Humans of FHCI: Jennifer Smith

by: Vida Adair-Matus

Jennifer Smith is one of two child youth workers in our school. Her room, known as The Hive, works to provide a safe and comfortable environment for each student who needs it. The more I talked to my peers about Jenn, the more I was about the role she takes on in our school. This article is meant to highlight Jenn’s significance and perhaps pique the interest of those who might be interested in the idea of a career in child and youth work. 

What does the day in the life of a child and youth worker look like?

“A basic day for me is following up with students who are struggling, whether it’s issues with school, family or friends”. Jenn is here to provide support to students who need it. She does this by connecting with every student she can. For those who need it, she reaches out to teachers to provide them with the tools they need to support their students in a classroom setting. We as students can often feel a bit distant from the adults in our lives, we can feel like they can’t understand our problems. Jenn works to make sure that there’s a safe space where students feel comfortable reaching out for the help they need. Jenn says, “Our job is not to save you guys, it’s to give you the tools to save yourselves.” 

What inspired you about this somewhat niche career choice?

At the end of the day, Jenn wants to act as the adult she could’ve used in her life when she was in high school. Jenn had a very influential child youth worker in her teenage years, who “saved her life”. All she really wants to be is the support that was provided to her during such key and formative years. I think recognizing that students need more than the bare minimum, recognizing that at this point in our lives having someone reach out and help guide us in this new and terrifying world is so very important.

What’s the most fulfilling part of your job?

Jenn finds watching the process of students grow to be the most fulfilling part of her job. That’s all Jenn really wants to see, as there’s no selfish intention within this job, she just truly wants to see everyone she can ‘get better’. She uses the words “those who come in hopeless, become someone who inspires hope.”

What is something you’d like students to know about you?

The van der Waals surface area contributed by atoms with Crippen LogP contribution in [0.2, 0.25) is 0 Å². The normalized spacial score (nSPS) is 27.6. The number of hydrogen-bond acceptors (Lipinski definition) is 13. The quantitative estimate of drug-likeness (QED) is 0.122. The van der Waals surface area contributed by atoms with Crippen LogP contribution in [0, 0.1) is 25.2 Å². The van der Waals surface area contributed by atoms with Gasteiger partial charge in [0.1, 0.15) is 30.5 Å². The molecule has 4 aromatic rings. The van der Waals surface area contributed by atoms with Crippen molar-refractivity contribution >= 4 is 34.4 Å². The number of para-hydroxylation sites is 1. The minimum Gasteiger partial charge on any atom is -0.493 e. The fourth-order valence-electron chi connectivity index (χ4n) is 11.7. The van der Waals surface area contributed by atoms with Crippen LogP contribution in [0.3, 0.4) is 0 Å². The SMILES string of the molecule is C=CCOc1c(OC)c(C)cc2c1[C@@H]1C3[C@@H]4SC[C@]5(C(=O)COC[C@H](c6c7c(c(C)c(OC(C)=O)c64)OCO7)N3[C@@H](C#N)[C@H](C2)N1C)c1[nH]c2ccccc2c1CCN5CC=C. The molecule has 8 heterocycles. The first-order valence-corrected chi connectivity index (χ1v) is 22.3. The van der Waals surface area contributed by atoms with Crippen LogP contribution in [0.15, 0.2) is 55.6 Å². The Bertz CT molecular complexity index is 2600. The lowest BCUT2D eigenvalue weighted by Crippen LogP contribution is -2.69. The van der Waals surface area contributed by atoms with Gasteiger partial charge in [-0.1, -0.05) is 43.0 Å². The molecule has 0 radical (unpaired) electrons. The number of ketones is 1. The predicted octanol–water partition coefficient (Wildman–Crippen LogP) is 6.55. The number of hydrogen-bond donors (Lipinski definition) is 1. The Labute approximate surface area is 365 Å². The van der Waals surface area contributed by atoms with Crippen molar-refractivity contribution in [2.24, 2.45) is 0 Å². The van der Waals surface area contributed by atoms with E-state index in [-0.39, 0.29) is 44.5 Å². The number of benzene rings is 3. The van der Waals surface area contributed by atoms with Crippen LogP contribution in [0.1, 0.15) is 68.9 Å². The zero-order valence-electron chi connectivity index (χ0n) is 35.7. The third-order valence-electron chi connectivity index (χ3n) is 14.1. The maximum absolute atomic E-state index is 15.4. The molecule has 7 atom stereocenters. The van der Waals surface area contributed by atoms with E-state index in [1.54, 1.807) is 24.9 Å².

“I come with a wide variety of life experiences, there’s a good chance that I can relate to whatever you’re going through to an extent, and if I don’t I’ll never pretend like I do”. She is not here to find a solution to every problem but to provide support and find the steps to help you work through what you’re going through. G25 “The Hive” is a judgment-free zone, and Jenn understands everyone is struggling in their own ways and there is more than one side to each story. In her efforts to connect youth, Jenn works to create a space where every student can find comfort and safety. She never wants any student to feel as if she’s just another adult who relays all information to the parents, and instead wants people to know that her space is one that’s meant to be a place of comfort. 

What is something you’d say to someone who’s thinking about a career as a child and youth worker?

“Don’t become a child youth worker if you’re intending to heal your own wounds through the kids, they are not your vessels to take care of your own issues. When all is said and done, your job is to be there for them and not yourself. This is not the job where you try to be a hero, it’s one where you work to create the heroes.”

What is something you learned as a child youth worker that you attempt to apply within your everyday?

“HEAR PEOPLE OUT! Not everything can be left to your intuition, don’t make assumptions about what’s going on, because at the end of the day you don’t really know all sides to every story.” This job has also challenged Jenn’s active listening skills, which she believes she’s improved on. She works on applying these newfound abilities to her everyday life, amongst her own children and even within her day-to-day social circles. 

In what ways do you think you’ve grown since becoming a child youth worker?

Jenn has become more thoughtful and considerate of people’s feelings, and recognizing that everyone has issues and all of those are valid has been a giant takeaway from this career. She uses the words “When I started, it was almost like tunnel vision, whereas now, I see through a lens that is more like a kaleidoscope. People are multifaceted and must be treated that way.” This is so powerful to me because I think we all can have a narrow worldview sometimes and we should all work to view the world through a kaleidoscope.

I hope this article has really opened your view of not only child youth workers but Jenn as a human. I highly encourage all those who need it, to reach out. Taking those first steps and saying that help is needed for you to improve, while scary, can turn out to be exactly what you need. You’re encouraged to visit Jenn in G25 “The Hive” or Mr. Bell in Guidance.

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